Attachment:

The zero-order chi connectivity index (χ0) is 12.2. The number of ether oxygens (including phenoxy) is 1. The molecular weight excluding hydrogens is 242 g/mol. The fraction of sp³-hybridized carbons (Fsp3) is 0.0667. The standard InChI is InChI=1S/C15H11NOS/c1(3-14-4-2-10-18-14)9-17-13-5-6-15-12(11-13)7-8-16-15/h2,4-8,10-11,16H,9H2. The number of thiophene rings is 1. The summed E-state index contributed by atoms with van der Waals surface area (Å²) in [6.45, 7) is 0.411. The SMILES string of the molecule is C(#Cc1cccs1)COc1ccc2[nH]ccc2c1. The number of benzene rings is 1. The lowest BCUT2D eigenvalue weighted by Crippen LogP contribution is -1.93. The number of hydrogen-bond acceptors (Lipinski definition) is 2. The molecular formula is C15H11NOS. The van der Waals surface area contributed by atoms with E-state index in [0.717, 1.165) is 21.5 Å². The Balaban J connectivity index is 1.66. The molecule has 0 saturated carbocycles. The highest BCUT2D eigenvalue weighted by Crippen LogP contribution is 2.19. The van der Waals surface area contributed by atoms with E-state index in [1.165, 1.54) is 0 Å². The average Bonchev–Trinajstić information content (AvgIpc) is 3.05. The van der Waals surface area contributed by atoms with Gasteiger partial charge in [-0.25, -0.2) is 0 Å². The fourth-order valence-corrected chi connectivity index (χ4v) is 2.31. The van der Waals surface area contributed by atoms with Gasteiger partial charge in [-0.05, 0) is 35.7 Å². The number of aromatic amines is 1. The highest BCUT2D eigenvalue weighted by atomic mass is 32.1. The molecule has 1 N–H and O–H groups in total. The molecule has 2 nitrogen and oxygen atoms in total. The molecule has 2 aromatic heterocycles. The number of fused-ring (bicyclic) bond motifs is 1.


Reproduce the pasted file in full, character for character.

The zero-order chi connectivity index (χ0) is 12.2. The number of ether oxygens (including phenoxy) is 1. The molecular weight excluding hydrogens is 242 g/mol. The fraction of sp³-hybridized carbons (Fsp3) is 0.0667. The standard InChI is InChI=1S/C15H11NOS/c1(3-14-4-2-10-18-14)9-17-13-5-6-15-12(11-13)7-8-16-15/h2,4-8,10-11,16H,9H2. The number of thiophene rings is 1. The summed E-state index contributed by atoms with van der Waals surface area (Å²) in [6.45, 7) is 0.411. The SMILES string of the molecule is C(#Cc1cccs1)COc1ccc2[nH]ccc2c1. The number of benzene rings is 1. The lowest BCUT2D eigenvalue weighted by Crippen LogP contribution is -1.93. The number of hydrogen-bond acceptors (Lipinski definition) is 2. The molecular formula is C15H11NOS. The van der Waals surface area contributed by atoms with E-state index in [0.717, 1.165) is 21.5 Å². The Balaban J connectivity index is 1.66. The molecule has 0 saturated carbocycles. The highest BCUT2D eigenvalue weighted by Crippen LogP contribution is 2.19. The van der Waals surface area contributed by atoms with E-state index in [1.165, 1.54) is 0 Å². The average Bonchev–Trinajstić information content (AvgIpc) is 3.05. The van der Waals surface area contributed by atoms with Gasteiger partial charge in [-0.25, -0.2) is 0 Å². The fourth-order valence-corrected chi connectivity index (χ4v) is 2.31. The van der Waals surface area contributed by atoms with Gasteiger partial charge in [-0.05, 0) is 35.7 Å². The number of aromatic amines is 1. The highest BCUT2D eigenvalue weighted by atomic mass is 32.1. The molecule has 1 N–H and O–H groups in total. The molecule has 2 nitrogen and oxygen atoms in total. The molecule has 2 aromatic heterocycles. The number of fused-ring (bicyclic) bond motifs is 1.